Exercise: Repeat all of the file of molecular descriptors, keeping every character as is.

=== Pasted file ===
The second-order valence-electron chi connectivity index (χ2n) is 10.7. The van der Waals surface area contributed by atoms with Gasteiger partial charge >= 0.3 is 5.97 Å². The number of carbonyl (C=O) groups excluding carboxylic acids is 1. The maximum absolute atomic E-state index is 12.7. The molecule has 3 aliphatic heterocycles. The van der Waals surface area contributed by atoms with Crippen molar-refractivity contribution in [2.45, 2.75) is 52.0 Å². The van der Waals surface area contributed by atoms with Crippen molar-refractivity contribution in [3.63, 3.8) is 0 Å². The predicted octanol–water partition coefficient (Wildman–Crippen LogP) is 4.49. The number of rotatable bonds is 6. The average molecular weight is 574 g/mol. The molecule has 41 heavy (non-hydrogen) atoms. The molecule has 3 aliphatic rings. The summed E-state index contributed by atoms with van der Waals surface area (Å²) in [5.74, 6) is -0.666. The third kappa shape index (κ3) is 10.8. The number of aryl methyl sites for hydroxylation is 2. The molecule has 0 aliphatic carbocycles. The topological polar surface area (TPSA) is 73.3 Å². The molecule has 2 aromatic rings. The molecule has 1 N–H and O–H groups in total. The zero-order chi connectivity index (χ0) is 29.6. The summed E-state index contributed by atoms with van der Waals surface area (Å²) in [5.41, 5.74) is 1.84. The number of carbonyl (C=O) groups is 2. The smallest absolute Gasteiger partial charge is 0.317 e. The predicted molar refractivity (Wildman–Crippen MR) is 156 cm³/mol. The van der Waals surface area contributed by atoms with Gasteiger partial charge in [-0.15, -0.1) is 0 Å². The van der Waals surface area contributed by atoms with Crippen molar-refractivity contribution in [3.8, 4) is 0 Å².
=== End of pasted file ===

The second-order valence-electron chi connectivity index (χ2n) is 10.7. The van der Waals surface area contributed by atoms with Gasteiger partial charge >= 0.3 is 5.97 Å². The number of carbonyl (C=O) groups excluding carboxylic acids is 1. The maximum absolute atomic E-state index is 12.7. The molecule has 3 aliphatic heterocycles. The van der Waals surface area contributed by atoms with Crippen molar-refractivity contribution in [2.45, 2.75) is 52.0 Å². The van der Waals surface area contributed by atoms with Crippen molar-refractivity contribution in [3.63, 3.8) is 0 Å². The predicted octanol–water partition coefficient (Wildman–Crippen LogP) is 4.49. The number of rotatable bonds is 6. The average molecular weight is 574 g/mol. The molecule has 41 heavy (non-hydrogen) atoms. The molecule has 3 aliphatic rings. The summed E-state index contributed by atoms with van der Waals surface area (Å²) in [5.74, 6) is -0.666. The third kappa shape index (κ3) is 10.8. The number of aryl methyl sites for hydroxylation is 2. The molecule has 0 aliphatic carbocycles. The topological polar surface area (TPSA) is 73.3 Å². The molecule has 2 aromatic rings. The molecule has 1 N–H and O–H groups in total. The zero-order chi connectivity index (χ0) is 29.6. The summed E-state index contributed by atoms with van der Waals surface area (Å²) in [5.41, 5.74) is 1.84. The number of carbonyl (C=O) groups is 2. The smallest absolute Gasteiger partial charge is 0.317 e. The predicted molar refractivity (Wildman–Crippen MR) is 156 cm³/mol. The van der Waals surface area contributed by atoms with Gasteiger partial charge in [-0.15, -0.1) is 0 Å². The van der Waals surface area contributed by atoms with Crippen molar-refractivity contribution in [3.8, 4) is 0 Å².